2 lessons Muhammad Ali taught me about Agility and Innovation

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Muhammad Ali has always been my personal hero and source of inspiration. I recently discovered that my affinity for him might also reside in his natural born “agility” and ability to innovate.

This is what Ali has thought me about agility and innovation

First lesson: Be ready to react quickly to changing conditions.

Kinshasa, Zaire, October 30, 1974, 4:00 am. The fight that will be remembered as the greatest of all time is about to start.

Ali wants his world champion’s title back. He tried to get it back from Joe Frazier three years earlier but didn’t succeed, he lost. Before he could have a rematch with Joe Frazier, a brand new guy stormed the scene and took the title, this guy is George Foreman, tonight’s opponent. George Foreman is a young giant, with incredibly powerful punches that managed to knock out Frazier 6 times during their title bout.

Nobody believes Ali can beat Foreman apart from Ali himself.

The fight starts. Ali and Foreman go at each other. Ali is being hit hard by Foreman. He is incapable of making his fast hands count against his opponent’s superior power. His dancing feet are not enough to keep Foreman away. This is a disaster. Ali’s best skills, punch speed, and fast dancing legs are not enough against this guy, Ali is going to lose.

But he is Ali, the King Of The World, the greatest of all time, it wasn’t going to be that easy.

It is at this point that Ali decides to change his tactics. This is something that boxers do all the time. They start with a plan; if it doesn’t work, they go to plan B, then plan C and so on until they either find an approach that is effective or they go down.

Ali is different, his plan B is something that nobody had done before and he devises it there and there while the fight is on, while he is being outpowered by his opponent.

The rope-a-dope is born.

Ali decides to let Foreman push him to the ropes of the boxing ring and to focus only on defending. He uses the loose ropes of the ring to go down on his back and duck his opponent blows. He decides that it’s a good choice as he can transfer some of the power of his opponent blows to the elasticity of the ropes and out of his body.

His guard is as high and tight as it had ever been in his career. He throws one or two punches only when he sees a clear opening. These punches are by design not powerful, no intent of knocking his opponent out, they are defensive punches, because “he won’t hit me while I hit him clean”.

For any of the millions of Ali’s fans, the first 7 rounds of the fight are heartbreaking. They can see their hero bullied against the ropes, unable to hurt his opponent. Everybody thinks it is only a matter of time before Foreman unleashes a clean blow and knocks Ali down. Not even his corner trainer, Angelo Dundee, can understand what Ali has in mind, and he keeps on shouting “Get away from the ropes! Ali, get away from the ropes”.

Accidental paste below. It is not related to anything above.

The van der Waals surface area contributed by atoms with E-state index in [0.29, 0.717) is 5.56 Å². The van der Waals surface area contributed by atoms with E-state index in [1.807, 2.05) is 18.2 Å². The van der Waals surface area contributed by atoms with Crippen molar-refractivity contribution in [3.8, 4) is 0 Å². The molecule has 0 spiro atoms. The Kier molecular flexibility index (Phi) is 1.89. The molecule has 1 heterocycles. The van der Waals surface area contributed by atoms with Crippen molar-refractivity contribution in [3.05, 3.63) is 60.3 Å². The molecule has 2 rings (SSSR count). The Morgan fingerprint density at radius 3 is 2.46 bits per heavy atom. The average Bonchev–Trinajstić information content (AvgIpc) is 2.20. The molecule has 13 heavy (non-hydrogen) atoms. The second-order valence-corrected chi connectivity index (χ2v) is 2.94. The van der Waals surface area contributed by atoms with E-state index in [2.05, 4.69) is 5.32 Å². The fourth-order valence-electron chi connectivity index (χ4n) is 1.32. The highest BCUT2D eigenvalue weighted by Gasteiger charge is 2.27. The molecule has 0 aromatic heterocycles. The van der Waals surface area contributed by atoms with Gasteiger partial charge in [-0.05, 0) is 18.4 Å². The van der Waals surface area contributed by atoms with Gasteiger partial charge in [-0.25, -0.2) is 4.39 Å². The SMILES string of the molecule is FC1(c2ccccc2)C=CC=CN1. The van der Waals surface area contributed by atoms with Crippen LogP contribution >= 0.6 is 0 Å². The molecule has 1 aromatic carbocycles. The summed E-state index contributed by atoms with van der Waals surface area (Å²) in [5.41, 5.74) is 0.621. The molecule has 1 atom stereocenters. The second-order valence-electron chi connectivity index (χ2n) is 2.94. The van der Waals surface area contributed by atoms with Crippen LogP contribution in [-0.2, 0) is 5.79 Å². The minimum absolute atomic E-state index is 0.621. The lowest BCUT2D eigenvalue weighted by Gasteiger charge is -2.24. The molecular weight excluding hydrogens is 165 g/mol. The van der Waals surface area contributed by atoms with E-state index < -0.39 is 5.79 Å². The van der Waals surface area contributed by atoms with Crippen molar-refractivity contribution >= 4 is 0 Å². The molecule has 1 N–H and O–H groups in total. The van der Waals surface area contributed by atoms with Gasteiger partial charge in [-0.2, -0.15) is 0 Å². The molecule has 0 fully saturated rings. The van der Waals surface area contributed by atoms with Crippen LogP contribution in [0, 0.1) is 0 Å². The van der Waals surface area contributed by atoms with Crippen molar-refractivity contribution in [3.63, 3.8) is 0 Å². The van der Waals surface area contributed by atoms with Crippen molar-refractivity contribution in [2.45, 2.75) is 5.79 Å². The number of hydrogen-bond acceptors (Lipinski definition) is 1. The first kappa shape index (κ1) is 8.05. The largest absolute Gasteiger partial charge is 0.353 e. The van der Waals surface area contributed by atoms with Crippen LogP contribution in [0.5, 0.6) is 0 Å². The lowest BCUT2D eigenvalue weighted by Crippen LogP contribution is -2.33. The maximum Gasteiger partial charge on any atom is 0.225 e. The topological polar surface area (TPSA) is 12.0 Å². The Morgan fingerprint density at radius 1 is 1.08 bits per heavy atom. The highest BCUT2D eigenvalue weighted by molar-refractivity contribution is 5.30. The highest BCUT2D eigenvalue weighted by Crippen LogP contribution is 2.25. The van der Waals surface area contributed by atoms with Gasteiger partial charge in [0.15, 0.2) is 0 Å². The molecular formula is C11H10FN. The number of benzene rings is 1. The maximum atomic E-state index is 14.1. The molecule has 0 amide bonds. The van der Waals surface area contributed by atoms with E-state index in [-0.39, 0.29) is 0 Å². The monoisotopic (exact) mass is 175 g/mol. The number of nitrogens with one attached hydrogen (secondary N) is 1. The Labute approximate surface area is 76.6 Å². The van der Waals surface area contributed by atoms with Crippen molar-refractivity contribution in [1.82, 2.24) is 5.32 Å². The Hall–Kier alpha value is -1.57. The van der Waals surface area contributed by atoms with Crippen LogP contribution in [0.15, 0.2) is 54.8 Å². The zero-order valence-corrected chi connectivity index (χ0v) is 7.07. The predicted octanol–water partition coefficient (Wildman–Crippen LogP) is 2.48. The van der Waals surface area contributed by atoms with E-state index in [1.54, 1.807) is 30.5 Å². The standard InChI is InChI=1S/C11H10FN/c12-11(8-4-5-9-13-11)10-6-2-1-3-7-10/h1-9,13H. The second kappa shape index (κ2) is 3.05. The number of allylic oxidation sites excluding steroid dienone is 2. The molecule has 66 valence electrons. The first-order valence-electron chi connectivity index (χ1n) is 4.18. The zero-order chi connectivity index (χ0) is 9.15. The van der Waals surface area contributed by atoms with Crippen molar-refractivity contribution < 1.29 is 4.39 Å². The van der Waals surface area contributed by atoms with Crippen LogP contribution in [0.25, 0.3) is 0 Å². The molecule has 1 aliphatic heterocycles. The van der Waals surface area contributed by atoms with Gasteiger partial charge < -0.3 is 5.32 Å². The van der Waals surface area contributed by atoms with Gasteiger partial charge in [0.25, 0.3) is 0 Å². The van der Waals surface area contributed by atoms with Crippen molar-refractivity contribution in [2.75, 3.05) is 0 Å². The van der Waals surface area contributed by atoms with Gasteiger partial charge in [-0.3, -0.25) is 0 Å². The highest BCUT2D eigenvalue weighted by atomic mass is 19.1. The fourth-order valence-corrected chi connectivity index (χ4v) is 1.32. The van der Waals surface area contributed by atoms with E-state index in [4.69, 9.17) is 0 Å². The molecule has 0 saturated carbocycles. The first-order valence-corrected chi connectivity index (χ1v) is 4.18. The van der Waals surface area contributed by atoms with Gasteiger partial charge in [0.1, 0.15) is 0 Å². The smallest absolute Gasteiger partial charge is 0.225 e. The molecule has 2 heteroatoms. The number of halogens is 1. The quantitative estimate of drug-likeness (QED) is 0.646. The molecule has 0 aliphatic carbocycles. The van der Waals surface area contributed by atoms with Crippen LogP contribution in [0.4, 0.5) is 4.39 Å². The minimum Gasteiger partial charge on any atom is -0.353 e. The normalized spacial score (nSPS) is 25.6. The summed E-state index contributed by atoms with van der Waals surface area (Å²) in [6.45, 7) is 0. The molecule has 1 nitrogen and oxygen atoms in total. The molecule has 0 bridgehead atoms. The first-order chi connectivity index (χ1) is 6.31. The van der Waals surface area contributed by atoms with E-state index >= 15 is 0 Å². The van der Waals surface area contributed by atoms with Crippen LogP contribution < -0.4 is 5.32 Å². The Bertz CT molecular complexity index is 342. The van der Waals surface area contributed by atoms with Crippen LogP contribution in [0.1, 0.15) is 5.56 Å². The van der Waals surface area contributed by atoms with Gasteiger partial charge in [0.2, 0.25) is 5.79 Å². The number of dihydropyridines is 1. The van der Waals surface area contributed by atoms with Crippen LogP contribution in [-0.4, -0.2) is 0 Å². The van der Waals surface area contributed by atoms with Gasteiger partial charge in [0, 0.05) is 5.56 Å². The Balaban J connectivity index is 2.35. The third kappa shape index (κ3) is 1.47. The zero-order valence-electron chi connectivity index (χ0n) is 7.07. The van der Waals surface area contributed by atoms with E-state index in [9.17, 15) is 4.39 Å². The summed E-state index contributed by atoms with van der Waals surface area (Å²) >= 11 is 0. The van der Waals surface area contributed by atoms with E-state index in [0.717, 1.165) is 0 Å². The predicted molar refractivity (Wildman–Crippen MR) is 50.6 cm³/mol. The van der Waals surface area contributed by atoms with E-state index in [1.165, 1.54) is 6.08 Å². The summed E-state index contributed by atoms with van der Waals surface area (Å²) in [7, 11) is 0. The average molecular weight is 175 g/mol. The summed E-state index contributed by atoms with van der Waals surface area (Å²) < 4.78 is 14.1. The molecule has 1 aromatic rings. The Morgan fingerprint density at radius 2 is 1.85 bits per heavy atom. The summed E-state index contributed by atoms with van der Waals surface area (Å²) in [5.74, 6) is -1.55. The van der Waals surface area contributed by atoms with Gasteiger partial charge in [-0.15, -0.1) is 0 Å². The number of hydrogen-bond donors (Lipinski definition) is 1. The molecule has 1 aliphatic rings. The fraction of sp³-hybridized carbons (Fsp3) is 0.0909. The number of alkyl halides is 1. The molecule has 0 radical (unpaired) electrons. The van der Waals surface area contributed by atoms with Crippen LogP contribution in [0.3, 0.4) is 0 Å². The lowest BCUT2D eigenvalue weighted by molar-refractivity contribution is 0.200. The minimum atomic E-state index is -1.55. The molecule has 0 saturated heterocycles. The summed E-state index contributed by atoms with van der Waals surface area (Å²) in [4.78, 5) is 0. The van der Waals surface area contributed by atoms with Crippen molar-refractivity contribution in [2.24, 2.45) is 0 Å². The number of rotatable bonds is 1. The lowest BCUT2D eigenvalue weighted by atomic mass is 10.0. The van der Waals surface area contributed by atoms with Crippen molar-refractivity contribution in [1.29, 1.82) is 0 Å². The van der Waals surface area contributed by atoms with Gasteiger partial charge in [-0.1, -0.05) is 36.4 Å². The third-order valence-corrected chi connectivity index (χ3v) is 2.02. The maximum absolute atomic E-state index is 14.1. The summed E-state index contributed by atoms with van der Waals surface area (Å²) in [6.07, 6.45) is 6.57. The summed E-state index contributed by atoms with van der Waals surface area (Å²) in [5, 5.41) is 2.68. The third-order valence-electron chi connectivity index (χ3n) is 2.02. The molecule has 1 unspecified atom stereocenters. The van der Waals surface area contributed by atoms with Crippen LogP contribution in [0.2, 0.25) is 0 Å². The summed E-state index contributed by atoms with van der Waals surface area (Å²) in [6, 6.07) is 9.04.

Then the 3rd, 4th, 5th, 6th, and the 7th round go by like this. But by throwing so many punches, George Foreman is starting to get tired. His punches are not effective against Ali. Ali uses the ropes to absorb the power and keeps his face out of reach through a tight defensive guard. George Foreman is punching himself out, Ali’s plan is working.

Then the 8th round. Foreman’s tiredness is showing clearly, even the commentators notice he is unsteady on his legs throwing ever slower and tired punches. Ali was waiting for it and sees it too. Foreman is tired, it’s time to strike.

Twenty seconds before the end of the 8th, Ali sees Foreman unsteady on his feet slightly lose his balance, he slips the ropes by turning to his right and hits Foreman with the most beautiful combination of 6 punches you will ever see.

Foreman goes down, he never gets up.

Ali is the King Of The World again.

Second Fundamental: Don’t be afraid to fail if you want to innovate

Ali had to try something new, if he didn’t he would have lost. He could have tried a less risky approach, less risky than one that nobody had ever tried before.

But he was Ali, he was brave, he went for the big bet, and choose the riskiest solution.

His experiment was successful,  he created the rope-a-dope, an innovation in the 100-year-old world of boxing.

From Ali, I learned that being able to react to changing conditions and having courage when experimenting can help us innovate.

Thank you, my hero!

That’s what creates innovation in this world. We’ve got to try!

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